My personal feeling are that the birth parents who are giving up rights to the child or who's rights have been taken away shouldn't have any say. The child's right to a home, family and information about the birth family should come first.

DANA said...




Anonymous said...

I am not completely sure what you mean by "forced" adoption. I'm confused, actually.

Also, as another anon has already stated, there are very few AAs willing to do foster care. If the parents have not done right by the child to begin with, and then no family steps up to the plate, and THEN there are very few AA foster parents available, that leaves very little alternative.
IMO, the parents are putting the preservation of their culture in front of the preservation of their child's well being. And putting the welfare of the child in second or third place, is possibly why the child was taken away to begin with.

SW247-I get it. But, obviously, family has not stepped up in this situation. Unless the foster family is being abusive (which is not being claimed here), the parents have little room to complain.
And I beg to differ with you on semantics. When someone places their child for adoption, it is out of love for the child first and foremost. They want the best for that child. When a child is taken from a parent and placed into foster is usually NOT because the parent wanted the best for that child and they were not thinking first and foremost about the well being of that child, or the child would not have been put into foster care to begin with....I do not equate a parent with an adoption plan as being on the same level as a parent who has their child taken away and placed into foster care. I applaud you for not being as cynical as myself, or as jaded as I am about parents who place their children so low on the list that they're taken away for a CHANCE at a better living situation. I personally have a difficult time thinking of those kinds of parents as anything but selfish.

Anonymous said...

Multiple breaks in attachment have significant & long last effects on kids ... while I do believe that parents should have a say, especially with regard to race, I believe the decision should be made at the outset ... to remove a child after the fact is harming that child and their ability to trust and potentially to re-attach to their parents.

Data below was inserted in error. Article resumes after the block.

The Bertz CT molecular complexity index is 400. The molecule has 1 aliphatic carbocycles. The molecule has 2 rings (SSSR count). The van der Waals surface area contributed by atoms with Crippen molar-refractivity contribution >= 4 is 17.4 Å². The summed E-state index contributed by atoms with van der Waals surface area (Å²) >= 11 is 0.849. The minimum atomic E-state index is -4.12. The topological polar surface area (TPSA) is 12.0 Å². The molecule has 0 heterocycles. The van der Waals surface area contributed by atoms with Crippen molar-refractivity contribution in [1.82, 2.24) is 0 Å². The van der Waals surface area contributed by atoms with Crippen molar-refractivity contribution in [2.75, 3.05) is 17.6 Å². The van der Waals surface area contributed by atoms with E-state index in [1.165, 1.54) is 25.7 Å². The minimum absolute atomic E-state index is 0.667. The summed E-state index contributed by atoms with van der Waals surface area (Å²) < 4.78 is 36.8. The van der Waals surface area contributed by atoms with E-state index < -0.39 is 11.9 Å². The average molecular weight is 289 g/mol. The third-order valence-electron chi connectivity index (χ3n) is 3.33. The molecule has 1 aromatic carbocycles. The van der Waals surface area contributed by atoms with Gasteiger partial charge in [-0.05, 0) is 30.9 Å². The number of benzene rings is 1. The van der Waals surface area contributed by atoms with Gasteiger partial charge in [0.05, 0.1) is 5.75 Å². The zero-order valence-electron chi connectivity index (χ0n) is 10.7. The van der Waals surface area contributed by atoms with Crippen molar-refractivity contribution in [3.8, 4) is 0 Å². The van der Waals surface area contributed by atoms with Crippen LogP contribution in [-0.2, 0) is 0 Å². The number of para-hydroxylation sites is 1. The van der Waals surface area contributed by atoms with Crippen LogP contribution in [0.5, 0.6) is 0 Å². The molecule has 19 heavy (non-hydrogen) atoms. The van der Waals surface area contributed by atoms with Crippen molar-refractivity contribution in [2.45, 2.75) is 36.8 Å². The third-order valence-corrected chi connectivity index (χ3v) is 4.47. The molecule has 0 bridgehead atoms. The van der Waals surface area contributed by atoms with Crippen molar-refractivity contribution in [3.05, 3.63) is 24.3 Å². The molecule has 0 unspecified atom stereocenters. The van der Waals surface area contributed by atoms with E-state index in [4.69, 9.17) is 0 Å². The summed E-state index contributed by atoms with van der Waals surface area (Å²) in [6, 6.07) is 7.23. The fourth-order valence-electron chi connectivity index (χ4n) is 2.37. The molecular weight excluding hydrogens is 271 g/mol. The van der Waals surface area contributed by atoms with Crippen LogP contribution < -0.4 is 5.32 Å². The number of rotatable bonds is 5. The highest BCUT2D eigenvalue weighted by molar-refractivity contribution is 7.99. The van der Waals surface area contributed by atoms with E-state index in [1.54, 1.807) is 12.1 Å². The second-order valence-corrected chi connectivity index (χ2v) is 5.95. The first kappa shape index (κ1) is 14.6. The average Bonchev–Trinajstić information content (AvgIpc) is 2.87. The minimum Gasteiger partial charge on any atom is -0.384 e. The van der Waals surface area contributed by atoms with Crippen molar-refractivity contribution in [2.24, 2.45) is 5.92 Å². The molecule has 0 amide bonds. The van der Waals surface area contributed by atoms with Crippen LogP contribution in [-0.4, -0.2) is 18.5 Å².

Steve said...

IMO, once you abuse your child to the point where the State has removed him or her from your custody, you have forfeited your right to dictate where your child is placed for foster care.

Maybe, these parents should focus their energy on their parenting deficits rather than re-casting themselves as the victim.

Anonymous said...

Surprise, surprise... this has become a bash the natural parents thread. Shocking, eh? NOT.

And we all know the altruistic, savior adopters are so perfect, aren't they? They never lie and con someone to procure a child from their mother. They never lie to the child they have the privilege of raising. They never abuse, (psychologically and otherwise) the children in their care. Spare me and get over yourselves while your at it (to those who think they know what is best for someone else's child by dehumanizing and degrading where that child came from).

Anonymous said...

"Seems we can't have it both ways. Are we are talking about what is in the best interest of the child or what are the desires of the birth parents?"

No, we are talking about what is best for the adopters. It is always what is best for them, while they go on and on about what is best for SOMEONE else's child...

Anonymous said...

The disscusion here is on foster care but it applies to adoption also,yes the state is the last place i will believe there was justifcation for child removal of the house or that the really did whats best in the interest of the child, i think you mean the best of the state or the foster or adoptive family,and yes in many cases the outcome of these children were not always better for them because in most cases the state intervation is to justify the need for them,they are not really making better choices for the children or they don't really have the resources to really help a family,frankly my advise to a family in trouble is to never go to the state for help in most cases the outcome will be worse,

in adoption world its never about the children's needs but the adopters need to create a family on top of a family misfortune.

i have a brother who is half black half white yes adopted let me tell you something ,it was hell growing up with him,he is totally screwd up.

Steve said...

To Anonymous at 10:01 a.m.:

This thread is not bashing all natural parents. It deals with that small subset of natural parents whose misconduct toward their child has required the State remove that child from their care.

SW247 said...

I understand that the parents of children in foster care have made choices with grave consequenced. First, I'd like to point out that most children are not removed for abuse - but usually neglect that is often not willful at the hands of the parents. But when those children are removed, they are NOT PLACED FOR ADOPTION. They are placed in a home that is meant to be temporary until they are able to go back to their parents. So, we should be talking about adoptive rights at all. We are talking about who is best to step in a help raise a child while their parents hopefully get themselves together - and I stand by my belief that it should be someone that the parents feel comfortable with working along side.

I don't think its obvious that family didn't step up for this child. It can often take a few months for family to be identified and then assessed and cleared for placement. So, I don't think we should decide so hastily that no family wanted this baby.

But also, I already stated above that the best intersts of the child should be paramount.